Wealth Management Earnings Expected to Be Solid

• Wealth Management earnings are expected to remain strong this quarter driven by solid mutual fund sales and continued AUM growth. Bank average mutual fund assets are up 16% from a year earlier and 3% sequentially. The banks continue to dominate mutual fund sales, particularly RY and TD, with market share of net long-term asset sales at 19% and 9%, respectively, during the quarter. NA experienced relatively low levels of net long-term asset sales due to continued weakness at Altamira.

Retail Bank Earnings Expected to Be Strong

• We expect retail bank earnings to be solid, driven by strong volume growth, stabilizing net interest margin, and stable loan loss provisions and cost management. RY and TD continue to have the strongest earnings momentum in this segment.

Wholesale Banking Earnings to Remain Solid

• The Canadian banks stand to benefit this quarter from the continuing high levels of capital market activity. The number of M&A deals closing this quarter increased 11% YOY and 29% sequentially, while the value of completed transactions increased 40% from a year earlier. TSX trading volume was also up a significant 34% YOY although remained flat quarter over quarter (QOQ). IPO dollar value increased sequentially by 10% but declined 29% from a year earlier. Secondary financing dollar value increased 79% from a year ago but declined 31% sequentially.

• In the third quarter, the Canadian dollar appreciated an astonishing 8%, a magnitude that compares with yearly appreciations in 2002, 2003, and 2004. The rapid increase in the Canadian dollar is expected to negatively impact the bank group’s international earnings, with the largest impact on BNS and a negligible impact on NA, which does not have any foreign subsidiaries.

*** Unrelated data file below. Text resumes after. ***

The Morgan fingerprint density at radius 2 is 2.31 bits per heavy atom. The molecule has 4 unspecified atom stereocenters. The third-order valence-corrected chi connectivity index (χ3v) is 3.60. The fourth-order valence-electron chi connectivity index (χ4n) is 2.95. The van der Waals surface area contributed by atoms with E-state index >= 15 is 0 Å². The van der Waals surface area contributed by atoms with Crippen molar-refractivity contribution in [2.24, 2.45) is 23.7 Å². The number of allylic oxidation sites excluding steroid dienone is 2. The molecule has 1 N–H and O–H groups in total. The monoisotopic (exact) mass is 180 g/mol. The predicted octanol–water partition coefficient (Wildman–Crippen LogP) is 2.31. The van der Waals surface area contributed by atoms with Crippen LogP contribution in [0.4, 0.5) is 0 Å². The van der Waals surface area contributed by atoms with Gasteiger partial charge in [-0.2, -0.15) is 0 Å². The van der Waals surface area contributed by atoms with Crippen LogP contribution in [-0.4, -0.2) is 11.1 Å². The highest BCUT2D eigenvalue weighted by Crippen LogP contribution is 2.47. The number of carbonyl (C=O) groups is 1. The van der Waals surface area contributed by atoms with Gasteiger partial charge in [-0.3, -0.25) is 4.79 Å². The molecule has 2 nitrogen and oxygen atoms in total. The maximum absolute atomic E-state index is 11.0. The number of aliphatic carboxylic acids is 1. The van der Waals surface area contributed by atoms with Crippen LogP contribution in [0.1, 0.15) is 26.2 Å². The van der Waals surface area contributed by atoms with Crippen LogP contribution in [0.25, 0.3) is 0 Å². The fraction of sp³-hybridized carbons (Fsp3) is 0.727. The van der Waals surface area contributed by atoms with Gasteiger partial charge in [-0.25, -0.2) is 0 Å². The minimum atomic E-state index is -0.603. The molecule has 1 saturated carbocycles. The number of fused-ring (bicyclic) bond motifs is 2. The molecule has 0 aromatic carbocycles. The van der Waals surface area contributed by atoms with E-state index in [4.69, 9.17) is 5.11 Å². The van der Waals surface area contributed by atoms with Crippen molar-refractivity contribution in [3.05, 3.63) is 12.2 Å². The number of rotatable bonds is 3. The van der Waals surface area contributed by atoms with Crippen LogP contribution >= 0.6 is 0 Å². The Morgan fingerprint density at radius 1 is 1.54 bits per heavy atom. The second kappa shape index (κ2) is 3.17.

Third Quarter Highlights

• Bank of Montreal is expected to report earnings of $1.32 per share versus $1.30 per share a year earlier, an increase of 2% YOY and 1% sequentially. We expect the bulk of BMO’s earnings growth to come from wholesale banking and wealth management as the bank continues to reinvest in its Canadian and U.S. retail businesses. We are concerned about the bank’s structured investment vehicles (SIV) business in the United States, which it started in January 2006.

• Canadian Imperial Bank of Commerce is expected to report $1.99 per share, an increase of 17% YOY and 2% sequentially. On August 13, 2007, CIBC announced it expects Q3/07 reported earnings to be approximately $2.30 per share including unusual items such as gains on securities and credit derivative hedges, reversal of litigation, and income tax accruals. Expected Q3/07 operating earnings (excluding unusual items) were not disclosed; however, CIBC expects they will be above analyst consensus of $1.90 per share. Expected earnings include a $290 million ($190 million after tax or $0.56 per share) write-down on assets with U.S. sub-prime exposure. Revenue growth excluding FirstCaribbean is expected to remain challenging.

• National Bank is expected to report $1.40 per share in the third quarter, an increase of 12% YOY and flat from the previous quarter. We expect solid earnings growth from all segments and very little negative impact from recent currency appreciation. However, we remain concerned about NA’s high reliance on market-sensitive revenue.

• Royal Bank is expected to report $1.07 per share, an increase of 18% YOY and 8% QOQ. Strong earnings growth is expected from RY’s retail and wealth management businesses, with potential weakness from U.S. & International Banking driven by appreciation in the Canadian dollar.